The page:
Results Offset Cycle 10 RFF differed significantly among all 3 groups with values progressively decreasing for controls, individuals with NPVH, and individuals with PVH. Individuals with PVH also had lower Offset Cycles 8 and 9 relative to the other 2 groups and lower RFF values for Offset Cycle 7 relative to controls. There was also a trend for lower Onset Cycle 1 RFF values for the PVH group compared with the NPVH group.

Conclusions RFF values were significantly different between controls and individuals with VH and also between the two subtypes of VH. This study adds further support to the notion that the differences between these two subsets of VH may be functional as well as structural.

Paper
J. H. Van Stan, D. D. Mehta, and R. E. Hillman, “Recent innovations in voice assessment expected to impact the clinical management of voice disorders,” Perspectives of the ASHA Special Interest Groups, vol. 2, no. SIG 3, pp. 4-13, 2017. Publisher's VersionAbstract

This article provides a summary of some recent innovations in voice assessment expected to have an impact in the next 5–10 years on how patients with voice disorders are clinically managed by speech-language pathologists. Specific innovations discussed are in the areas of laryngeal imaging, ambulatory voice monitoring, and “big data” analysis using machine learning to produce new metrics for vocal health. Also discussed is the potential for using voice analysis to detect and monitor other health conditions.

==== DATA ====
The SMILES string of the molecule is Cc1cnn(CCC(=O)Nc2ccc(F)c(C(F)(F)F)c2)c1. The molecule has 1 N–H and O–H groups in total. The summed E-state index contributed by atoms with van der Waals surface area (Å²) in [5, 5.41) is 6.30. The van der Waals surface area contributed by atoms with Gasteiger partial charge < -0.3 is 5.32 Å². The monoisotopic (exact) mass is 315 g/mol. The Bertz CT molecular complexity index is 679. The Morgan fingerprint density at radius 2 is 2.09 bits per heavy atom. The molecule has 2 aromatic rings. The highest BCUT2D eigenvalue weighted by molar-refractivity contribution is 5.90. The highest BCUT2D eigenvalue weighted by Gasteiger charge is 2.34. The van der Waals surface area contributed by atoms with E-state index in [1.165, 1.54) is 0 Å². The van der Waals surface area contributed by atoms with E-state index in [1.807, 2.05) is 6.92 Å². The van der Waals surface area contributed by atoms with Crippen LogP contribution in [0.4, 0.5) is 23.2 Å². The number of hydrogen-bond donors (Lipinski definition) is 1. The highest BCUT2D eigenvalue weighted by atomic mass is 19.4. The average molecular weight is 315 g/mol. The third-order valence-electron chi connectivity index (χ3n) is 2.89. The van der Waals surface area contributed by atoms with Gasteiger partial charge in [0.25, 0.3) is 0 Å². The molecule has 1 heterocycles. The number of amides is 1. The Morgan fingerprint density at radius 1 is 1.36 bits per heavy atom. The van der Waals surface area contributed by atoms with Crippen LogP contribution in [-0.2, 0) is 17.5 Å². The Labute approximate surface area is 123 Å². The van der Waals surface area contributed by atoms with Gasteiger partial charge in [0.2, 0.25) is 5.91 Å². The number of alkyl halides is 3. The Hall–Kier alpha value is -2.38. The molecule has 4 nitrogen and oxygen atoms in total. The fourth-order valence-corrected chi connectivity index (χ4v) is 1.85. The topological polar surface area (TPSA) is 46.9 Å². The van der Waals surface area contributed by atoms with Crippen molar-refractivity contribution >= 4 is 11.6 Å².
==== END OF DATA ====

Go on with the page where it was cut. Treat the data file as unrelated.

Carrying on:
Paper
M. Borsky, M. Cocude, D. D. Mehta, M. Zañartu, and J. Gudnason, “Classification of voice modes using neck-surface accelerometer data,” in International Conference on Acoustics, Speech, and Signal Processing, 2017.Abstract

 

This study analyzes signals recorded using a neck-surface accelerometer from subjects producing speech with different voice modes. The purpose is to explore if the recorded waveforms can capture the glottal vibratory patterns which can be related to the movement of the vocal folds and thus voice quality. The accelerometer waveforms do not contain the supraglottal resonances, and these characteristics make the proposed method suitable for real-life voice quality assessment and monitoring as it does not breach patient privacy. The experiments with a Gaussian mexture model classifier demonstrate that different voice qualities produce distinctly different accelerometer waveforms. The system achieved 80.2% and 89.5% for frame- and utterance-level accuracy, respectively, for classifying among modal, breathy, pressed, and rough voice modes using a speaker-dependent classifier. Finally, the article presents characteristic waveforms for each modality and discusses their attributes.

 

Paper